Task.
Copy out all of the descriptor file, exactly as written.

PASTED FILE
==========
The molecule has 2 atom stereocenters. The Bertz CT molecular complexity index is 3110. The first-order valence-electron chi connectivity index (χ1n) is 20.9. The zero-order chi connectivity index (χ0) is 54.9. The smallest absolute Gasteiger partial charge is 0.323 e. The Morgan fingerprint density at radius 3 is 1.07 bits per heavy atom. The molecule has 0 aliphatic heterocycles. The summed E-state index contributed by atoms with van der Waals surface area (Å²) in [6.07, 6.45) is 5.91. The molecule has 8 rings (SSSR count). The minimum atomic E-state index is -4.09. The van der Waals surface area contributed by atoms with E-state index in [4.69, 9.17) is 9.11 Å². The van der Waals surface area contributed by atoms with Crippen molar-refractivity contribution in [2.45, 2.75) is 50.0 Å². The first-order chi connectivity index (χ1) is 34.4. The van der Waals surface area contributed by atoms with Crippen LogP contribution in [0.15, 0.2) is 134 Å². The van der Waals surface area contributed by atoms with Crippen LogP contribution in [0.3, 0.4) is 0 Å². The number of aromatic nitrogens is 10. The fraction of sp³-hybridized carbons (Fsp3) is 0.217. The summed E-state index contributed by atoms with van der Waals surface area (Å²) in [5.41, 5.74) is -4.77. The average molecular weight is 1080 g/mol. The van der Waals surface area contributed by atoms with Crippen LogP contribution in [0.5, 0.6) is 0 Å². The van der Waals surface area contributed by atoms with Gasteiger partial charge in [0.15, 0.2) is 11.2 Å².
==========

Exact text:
The molecule has 2 atom stereocenters. The Bertz CT molecular complexity index is 3110. The first-order valence-electron chi connectivity index (χ1n) is 20.9. The zero-order chi connectivity index (χ0) is 54.9. The smallest absolute Gasteiger partial charge is 0.323 e. The Morgan fingerprint density at radius 3 is 1.07 bits per heavy atom. The molecule has 0 aliphatic heterocycles. The summed E-state index contributed by atoms with van der Waals surface area (Å²) in [6.07, 6.45) is 5.91. The molecule has 8 rings (SSSR count). The minimum atomic E-state index is -4.09. The van der Waals surface area contributed by atoms with E-state index in [4.69, 9.17) is 9.11 Å². The van der Waals surface area contributed by atoms with Crippen molar-refractivity contribution in [2.45, 2.75) is 50.0 Å². The first-order chi connectivity index (χ1) is 34.4. The van der Waals surface area contributed by atoms with Crippen LogP contribution in [0.15, 0.2) is 134 Å². The van der Waals surface area contributed by atoms with Crippen LogP contribution in [0.3, 0.4) is 0 Å². The number of aromatic nitrogens is 10. The fraction of sp³-hybridized carbons (Fsp3) is 0.217. The summed E-state index contributed by atoms with van der Waals surface area (Å²) in [5.41, 5.74) is -4.77. The average molecular weight is 1080 g/mol. The van der Waals surface area contributed by atoms with Crippen LogP contribution in [0.5, 0.6) is 0 Å². The van der Waals surface area contributed by atoms with Gasteiger partial charge in [0.15, 0.2) is 11.2 Å².